Price elasticity of demand (PED)
Price elasticity of demand (PED)
Price elasticity of demand (PED) shows
the relationship between price and quantity demanded and provides a
precise calculation of the effect of a change in price on quantity
demanded. The following equation enables PED to be calculated.
We can use this equation to calculate the
effect of price changes on quantity demanded, and on the
revenue received by firms before and after any
price change.
For example, if the price of a daily newspaper
increases from £1.00 to £1.20p, and the daily sales falls from 500,000 to
250,000, the PED will be:

50% + 20%
= () 2.5
The negative sign indicates that P and Q are inversely related, which we would expect for most price/demand relationships. This is significant because the newspaper supplier can calculate or estimate how revenue will be affected by the change in price. In this case, revenue at £1.00 is £500,000 (£1 x 500,000) but falls to £300,000 after the price rise (£1.20 x 250,000).
The range of responses
The degree of response of quantity
demanded to a change in price can vary considerably. The key
benchmark for measuring elasticity is whether the coefficient is
greater or less than proportionate. If quantity demanded changes
proportionately, then the value of PED is 1, which is called ‘unit
elasticity’.
PED can also be:

Less than one, which means PED is inelastic.

Greater than one, which is elastic .

Zero (0), which is perfectly inelastic.

Infinite (∞), which is perfectly elastic.
PED along a linear demand
curve
PED on a linear demand curve will fall
continuously as the curve slopes downwards, moving from left to
right. PED = 1 at the midpoint of a linear demand curve.
PED and revenue
There is a precise mathematical connection between
PED and a firm’s revenue.
There are three ‘types’ of revenue:

Total revenue (TR), which is found by multiplying price by quantity sold (P x Q).

Average revenue (AR), which is found by dividing total revenue by quantity sold (TR/Q).

Marginal revenue (MR), which is defined as the revenue from selling one extra unit. This is calculated by finding the change in TR from selling one more unit.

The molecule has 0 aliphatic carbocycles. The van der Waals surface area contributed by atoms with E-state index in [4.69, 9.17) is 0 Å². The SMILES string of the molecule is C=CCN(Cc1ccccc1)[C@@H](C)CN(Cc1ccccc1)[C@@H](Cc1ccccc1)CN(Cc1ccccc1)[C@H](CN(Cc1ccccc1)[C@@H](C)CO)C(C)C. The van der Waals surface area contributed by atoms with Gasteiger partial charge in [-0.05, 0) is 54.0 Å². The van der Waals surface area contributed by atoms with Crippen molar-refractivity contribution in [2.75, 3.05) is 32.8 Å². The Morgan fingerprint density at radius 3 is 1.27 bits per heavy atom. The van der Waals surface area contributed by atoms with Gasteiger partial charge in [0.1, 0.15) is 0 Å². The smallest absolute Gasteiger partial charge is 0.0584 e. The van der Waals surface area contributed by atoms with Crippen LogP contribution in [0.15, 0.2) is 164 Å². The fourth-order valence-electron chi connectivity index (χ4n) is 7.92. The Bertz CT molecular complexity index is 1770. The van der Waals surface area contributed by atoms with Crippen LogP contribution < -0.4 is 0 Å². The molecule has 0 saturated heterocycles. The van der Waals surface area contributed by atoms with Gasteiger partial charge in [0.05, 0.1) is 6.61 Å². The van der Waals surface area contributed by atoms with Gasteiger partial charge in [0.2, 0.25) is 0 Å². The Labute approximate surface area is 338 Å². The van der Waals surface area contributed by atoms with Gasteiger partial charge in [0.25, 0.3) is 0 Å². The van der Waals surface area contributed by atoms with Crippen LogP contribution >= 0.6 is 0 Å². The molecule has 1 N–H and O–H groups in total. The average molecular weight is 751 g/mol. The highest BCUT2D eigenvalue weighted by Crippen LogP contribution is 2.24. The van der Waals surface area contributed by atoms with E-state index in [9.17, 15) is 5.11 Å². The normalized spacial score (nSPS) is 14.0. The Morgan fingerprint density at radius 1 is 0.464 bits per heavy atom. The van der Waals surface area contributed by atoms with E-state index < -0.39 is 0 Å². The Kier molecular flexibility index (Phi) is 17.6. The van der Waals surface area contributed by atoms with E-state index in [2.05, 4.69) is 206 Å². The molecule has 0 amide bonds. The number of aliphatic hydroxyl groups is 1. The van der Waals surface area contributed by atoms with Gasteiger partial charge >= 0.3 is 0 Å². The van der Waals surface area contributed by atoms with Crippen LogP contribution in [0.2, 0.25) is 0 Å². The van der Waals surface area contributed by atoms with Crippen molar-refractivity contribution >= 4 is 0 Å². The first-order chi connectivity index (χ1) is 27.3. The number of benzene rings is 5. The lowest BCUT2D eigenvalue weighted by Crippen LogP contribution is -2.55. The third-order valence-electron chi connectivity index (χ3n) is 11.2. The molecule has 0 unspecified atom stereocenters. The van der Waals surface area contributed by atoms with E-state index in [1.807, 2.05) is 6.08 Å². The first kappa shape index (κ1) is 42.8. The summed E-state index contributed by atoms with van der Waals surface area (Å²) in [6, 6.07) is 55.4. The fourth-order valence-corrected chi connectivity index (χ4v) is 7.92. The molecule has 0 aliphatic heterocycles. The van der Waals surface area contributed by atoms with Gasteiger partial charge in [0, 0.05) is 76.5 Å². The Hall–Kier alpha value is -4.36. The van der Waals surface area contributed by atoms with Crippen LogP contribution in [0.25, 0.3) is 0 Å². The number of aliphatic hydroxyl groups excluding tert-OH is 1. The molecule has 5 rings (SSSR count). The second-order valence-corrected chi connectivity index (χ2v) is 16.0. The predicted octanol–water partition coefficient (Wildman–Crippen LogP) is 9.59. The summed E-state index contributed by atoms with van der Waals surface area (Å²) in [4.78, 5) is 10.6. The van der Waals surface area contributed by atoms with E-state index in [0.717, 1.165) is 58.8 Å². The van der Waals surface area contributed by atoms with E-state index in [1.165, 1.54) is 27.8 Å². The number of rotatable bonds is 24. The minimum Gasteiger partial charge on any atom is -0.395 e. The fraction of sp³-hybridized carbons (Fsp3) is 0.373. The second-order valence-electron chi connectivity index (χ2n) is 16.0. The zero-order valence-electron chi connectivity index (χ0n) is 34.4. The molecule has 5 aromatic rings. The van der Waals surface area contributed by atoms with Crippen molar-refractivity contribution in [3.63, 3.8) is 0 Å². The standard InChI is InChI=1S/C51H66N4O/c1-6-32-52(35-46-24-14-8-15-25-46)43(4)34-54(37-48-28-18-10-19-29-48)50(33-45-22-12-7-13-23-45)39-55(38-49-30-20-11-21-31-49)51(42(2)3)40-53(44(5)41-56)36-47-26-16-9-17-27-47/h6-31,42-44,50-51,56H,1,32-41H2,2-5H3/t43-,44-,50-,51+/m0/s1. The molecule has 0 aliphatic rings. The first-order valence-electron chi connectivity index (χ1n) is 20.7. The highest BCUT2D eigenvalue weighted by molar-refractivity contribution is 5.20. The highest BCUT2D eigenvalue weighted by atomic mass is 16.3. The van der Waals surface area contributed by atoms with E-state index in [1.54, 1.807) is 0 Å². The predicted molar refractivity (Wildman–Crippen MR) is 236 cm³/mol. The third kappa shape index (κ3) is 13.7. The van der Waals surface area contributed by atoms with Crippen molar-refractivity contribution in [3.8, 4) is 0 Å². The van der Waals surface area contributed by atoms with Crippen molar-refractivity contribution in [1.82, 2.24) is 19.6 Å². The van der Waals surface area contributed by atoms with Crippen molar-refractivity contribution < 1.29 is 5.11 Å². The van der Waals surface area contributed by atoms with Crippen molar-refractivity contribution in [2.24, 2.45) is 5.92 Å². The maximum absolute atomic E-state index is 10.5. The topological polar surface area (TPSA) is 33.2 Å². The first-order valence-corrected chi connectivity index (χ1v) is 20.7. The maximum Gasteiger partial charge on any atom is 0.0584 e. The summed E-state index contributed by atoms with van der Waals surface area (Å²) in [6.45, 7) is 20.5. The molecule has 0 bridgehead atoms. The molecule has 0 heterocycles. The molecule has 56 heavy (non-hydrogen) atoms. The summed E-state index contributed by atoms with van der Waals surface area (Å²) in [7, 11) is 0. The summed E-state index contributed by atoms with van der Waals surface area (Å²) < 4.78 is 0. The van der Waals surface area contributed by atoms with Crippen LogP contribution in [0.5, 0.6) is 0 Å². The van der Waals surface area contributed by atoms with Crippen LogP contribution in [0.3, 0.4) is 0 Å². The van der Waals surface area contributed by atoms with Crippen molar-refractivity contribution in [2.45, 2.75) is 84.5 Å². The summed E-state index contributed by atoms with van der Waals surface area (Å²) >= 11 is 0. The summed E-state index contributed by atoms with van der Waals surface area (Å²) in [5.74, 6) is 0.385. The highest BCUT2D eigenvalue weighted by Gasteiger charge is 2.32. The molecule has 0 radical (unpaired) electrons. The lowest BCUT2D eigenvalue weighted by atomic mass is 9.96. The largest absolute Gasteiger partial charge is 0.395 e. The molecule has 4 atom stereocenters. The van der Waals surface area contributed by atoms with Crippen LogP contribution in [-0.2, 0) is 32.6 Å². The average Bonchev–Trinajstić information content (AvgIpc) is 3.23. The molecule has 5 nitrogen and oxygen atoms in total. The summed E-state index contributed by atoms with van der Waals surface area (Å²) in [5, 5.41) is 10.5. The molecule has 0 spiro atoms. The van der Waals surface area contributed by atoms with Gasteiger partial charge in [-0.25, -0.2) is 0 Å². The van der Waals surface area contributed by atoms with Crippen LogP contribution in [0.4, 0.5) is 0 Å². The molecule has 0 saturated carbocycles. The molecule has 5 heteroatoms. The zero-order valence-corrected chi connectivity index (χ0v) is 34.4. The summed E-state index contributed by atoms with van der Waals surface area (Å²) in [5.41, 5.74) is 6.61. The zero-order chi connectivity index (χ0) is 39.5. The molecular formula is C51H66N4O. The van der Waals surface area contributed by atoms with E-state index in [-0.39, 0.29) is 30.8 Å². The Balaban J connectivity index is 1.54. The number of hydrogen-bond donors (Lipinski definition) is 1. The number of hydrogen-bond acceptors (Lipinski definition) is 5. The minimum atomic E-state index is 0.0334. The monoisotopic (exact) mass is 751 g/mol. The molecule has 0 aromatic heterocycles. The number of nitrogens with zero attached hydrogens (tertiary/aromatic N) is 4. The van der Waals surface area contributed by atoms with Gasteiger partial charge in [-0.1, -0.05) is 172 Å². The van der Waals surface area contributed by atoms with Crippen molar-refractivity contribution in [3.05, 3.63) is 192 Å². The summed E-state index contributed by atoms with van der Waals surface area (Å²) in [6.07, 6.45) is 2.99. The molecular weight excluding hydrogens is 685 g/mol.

Revenue Consider theses figures and calculate Total, Marginal and Average Revenue. 

When TR is at a maximum, MR =
zero, and PED = 1.

Price and AR are identical, because AR = TR/Q, which is P x Q/Q, and cancel out the Qs to get P.

A curve plotting AR (=P) against Q is also a firm’s demand curve.

TR increases, reaches a peak and decreases.

When TR is at a maximum, MR is zero.

MR falls at twice the rate of AR.
Why does a firm want to know PED?
There are several reasons why firms gather
information about the PED of its products. A firm will know much more
about its internal operations and product costs than it will about its
external environment. Therefore, gathering data on how consumers respond
to changes in price can help reduce risk and uncertainly. More
specifically, knowledge of PED can help the firm forecast its sales and
set its price.
Sales forecasting
The firm can forecast the impact of a change
in price on its sales volume, and sales revenue (total revenue, TR). For
example, if PED for a product is () 2, a 10% reduction in price (say,
from £10 to £9) will lead to a 20% increase in sales (say from 1000 to
1200). In this case, revenue will rise from £10,000 to £10,800.
Pricing policy
Knowing PED helps the firm decide whether to raise
or lower price, or whether to price discriminate. Price discrimination is a policy of
charging consumers different prices for the same product. If demand is elastic, revenue is gained by
reducing price, but if demand is inelastic, revenue is
gained by raising price.
Nonpricing policy
When PED is highly elastic, the firm can use
advertising and other promotional techniques to reduce elasticity.
Determinants of PED
There are several reasons why consumers may
respond elastically or inelastically to a price change, including:
The number and ‘closeness’ of substitutes
A unique and desirable product is likely to
exhibit an inelastic demand with respect to price.
The degree of necessity of the good
A necessity like bread will be demanded
inelastically with respect to price.
Whether the good is habit forming
Consumers are also relatively insensitive to changes in
the price of habitually demanded products.
The proportion of consumer income which is spent on
the good
The PED for a daily newspaper is likely to be much lower
than that for a new car!
Whether consumers are loyal to the brand
Brand loyalty reduces sensitivity to price changes
and reduces PED.
Life cycle of product
PED will vary according to where the product is in
its life cycle. When new products are launched, there are often
very few competitors and PED is relatively inelastic. As other firms
launch similar products, the wider choice increases PED. Finally, as a
product begins to decline in its lifecycle, consumers can become very
responsive to price, hence discounting is extremely common.
The effects of advertising
Firms may use persuasive advertising by to win new
customers and retain the loyalty of existing ones.
Advertisers use a range of media, including
television, press, and electronic media. Advertising will shift demand
to the right, and make demand less elastic.
There are three extreme cases of PED.

Perfectly elastic, where only one price can be charged.

Perfectly inelastic, where only one quantity will be purchased.

Unit elasticity, where all the possible price and quantity combinations are of the same value. The resultant curve is called a rectangular hyperbola.